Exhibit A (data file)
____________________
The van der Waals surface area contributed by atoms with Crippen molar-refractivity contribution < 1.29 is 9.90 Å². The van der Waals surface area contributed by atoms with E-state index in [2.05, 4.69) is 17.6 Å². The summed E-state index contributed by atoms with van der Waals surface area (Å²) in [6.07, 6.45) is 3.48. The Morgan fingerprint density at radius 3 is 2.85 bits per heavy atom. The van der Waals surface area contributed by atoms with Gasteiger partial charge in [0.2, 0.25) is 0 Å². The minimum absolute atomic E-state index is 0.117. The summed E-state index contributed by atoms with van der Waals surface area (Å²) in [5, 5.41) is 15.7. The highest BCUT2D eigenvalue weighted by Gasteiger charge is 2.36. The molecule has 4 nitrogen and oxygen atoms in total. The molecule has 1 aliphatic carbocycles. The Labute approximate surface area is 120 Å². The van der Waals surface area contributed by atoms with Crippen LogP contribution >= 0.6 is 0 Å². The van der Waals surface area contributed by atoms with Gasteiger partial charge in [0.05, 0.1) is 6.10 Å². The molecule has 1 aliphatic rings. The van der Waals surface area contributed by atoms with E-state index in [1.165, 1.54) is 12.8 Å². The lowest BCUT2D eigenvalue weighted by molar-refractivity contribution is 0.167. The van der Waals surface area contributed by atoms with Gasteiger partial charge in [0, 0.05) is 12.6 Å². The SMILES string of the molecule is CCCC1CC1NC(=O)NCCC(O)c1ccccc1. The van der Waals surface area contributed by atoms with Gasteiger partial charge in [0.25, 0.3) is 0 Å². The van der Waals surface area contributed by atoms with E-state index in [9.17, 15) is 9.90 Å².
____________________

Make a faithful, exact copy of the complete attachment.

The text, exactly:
The van der Waals surface area contributed by atoms with Crippen molar-refractivity contribution < 1.29 is 9.90 Å². The van der Waals surface area contributed by atoms with E-state index in [2.05, 4.69) is 17.6 Å². The summed E-state index contributed by atoms with van der Waals surface area (Å²) in [6.07, 6.45) is 3.48. The Morgan fingerprint density at radius 3 is 2.85 bits per heavy atom. The van der Waals surface area contributed by atoms with Gasteiger partial charge in [0.2, 0.25) is 0 Å². The minimum absolute atomic E-state index is 0.117. The summed E-state index contributed by atoms with van der Waals surface area (Å²) in [5, 5.41) is 15.7. The highest BCUT2D eigenvalue weighted by Gasteiger charge is 2.36. The molecule has 4 nitrogen and oxygen atoms in total. The molecule has 1 aliphatic carbocycles. The Labute approximate surface area is 120 Å². The van der Waals surface area contributed by atoms with Crippen LogP contribution >= 0.6 is 0 Å². The van der Waals surface area contributed by atoms with Gasteiger partial charge in [0.05, 0.1) is 6.10 Å². The molecule has 1 aliphatic rings. The van der Waals surface area contributed by atoms with E-state index in [1.165, 1.54) is 12.8 Å². The lowest BCUT2D eigenvalue weighted by molar-refractivity contribution is 0.167. The van der Waals surface area contributed by atoms with Gasteiger partial charge in [0, 0.05) is 12.6 Å². The SMILES string of the molecule is CCCC1CC1NC(=O)NCCC(O)c1ccccc1. The van der Waals surface area contributed by atoms with Gasteiger partial charge in [0.25, 0.3) is 0 Å². The van der Waals surface area contributed by atoms with E-state index in [9.17, 15) is 9.90 Å².